Evidence from previous recessions tells us that young people who enter the labour market during downturns tend to experience worse career outcomes that take several years to recover from.
In 2020–21, the total number of hours worked by those aged 16–24 dropped by a fifth year- on-year.
The loss in working experience and the reduced ability to move up the career ladder during the pandemic, coupled with shocks to mental health, could be expected to leave long-lasting scars on recent graduates.
The cohort that graduated in 2020, particularly individuals with university degrees, initially saw worse outcomes on some measures. They struggled to find work three to six months after graduation, were less likely to receive on-the-job training in their first year, and those with degrees started in lower-paid occupations than previous cohorts.
However, the employment rates of the 2020 cohort had fully recovered nine to twelve months after graduation, and one to two years after graduation there were no obvious differences from the previous cohort across several job quality measures.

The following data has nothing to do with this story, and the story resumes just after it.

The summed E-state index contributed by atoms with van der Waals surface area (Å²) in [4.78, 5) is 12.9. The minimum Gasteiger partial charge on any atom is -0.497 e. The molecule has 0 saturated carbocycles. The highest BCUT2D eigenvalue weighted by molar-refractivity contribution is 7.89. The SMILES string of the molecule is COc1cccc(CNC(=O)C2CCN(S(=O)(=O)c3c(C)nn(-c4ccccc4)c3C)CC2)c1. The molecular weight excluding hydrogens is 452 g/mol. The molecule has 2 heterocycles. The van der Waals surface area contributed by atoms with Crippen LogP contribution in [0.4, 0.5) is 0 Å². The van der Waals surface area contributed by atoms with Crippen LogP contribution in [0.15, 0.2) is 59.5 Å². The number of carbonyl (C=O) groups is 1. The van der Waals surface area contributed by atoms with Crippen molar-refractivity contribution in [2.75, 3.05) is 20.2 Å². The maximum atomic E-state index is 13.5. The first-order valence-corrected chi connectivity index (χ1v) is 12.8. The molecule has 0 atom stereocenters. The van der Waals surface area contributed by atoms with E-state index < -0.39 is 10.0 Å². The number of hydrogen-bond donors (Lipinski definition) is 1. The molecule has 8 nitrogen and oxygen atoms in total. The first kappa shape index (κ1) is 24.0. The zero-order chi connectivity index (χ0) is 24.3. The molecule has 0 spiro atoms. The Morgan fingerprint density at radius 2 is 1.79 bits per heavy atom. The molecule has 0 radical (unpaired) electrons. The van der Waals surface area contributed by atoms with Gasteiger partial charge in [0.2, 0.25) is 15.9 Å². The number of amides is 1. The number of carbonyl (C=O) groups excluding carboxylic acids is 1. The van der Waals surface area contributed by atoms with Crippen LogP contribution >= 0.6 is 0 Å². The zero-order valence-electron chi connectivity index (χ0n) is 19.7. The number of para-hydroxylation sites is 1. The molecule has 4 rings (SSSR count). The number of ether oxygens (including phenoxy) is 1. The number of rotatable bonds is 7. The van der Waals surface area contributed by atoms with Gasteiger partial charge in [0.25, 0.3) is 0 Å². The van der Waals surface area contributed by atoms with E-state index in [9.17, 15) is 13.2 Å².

It appears that the rapid economic recovery and the boom in new job vacancies since 2021 allowed new entrants to quickly recover lost ground. Apart from the 2020 cohort, other cohorts who entered the labour market during or just before the pandemic did not see slower occupational progression or have worse job quality, with one exception: those from disadvantaged backgrounds were more likely to be in the same job that they held at school or university.
However, there is, yet no indication that this has affected other measures of their job quality. It may be that some negative effects of the COVID-19 pandemic are yet to materialise. Gaps between the COVID-19 cohorts and earlier cohorts may emerge as the labour market becomes less tight, as the loss of experience and training they experienced puts them at a disadvantage. Working from home may have affected the quality of on-the-job training and learning, effects that are unlikely to be captured by short-term measures of job quality.
Perhaps more concerning are the prospects for the next two cohorts of graduates. They will have suffered an incredibly unfortunate double whammy, with disruption during a key phrase of their education due to the pandemic, followed by an economy in recession upon entry into the jobs market. Despite these challenges, strained public finances mean that government support is likely to be sparse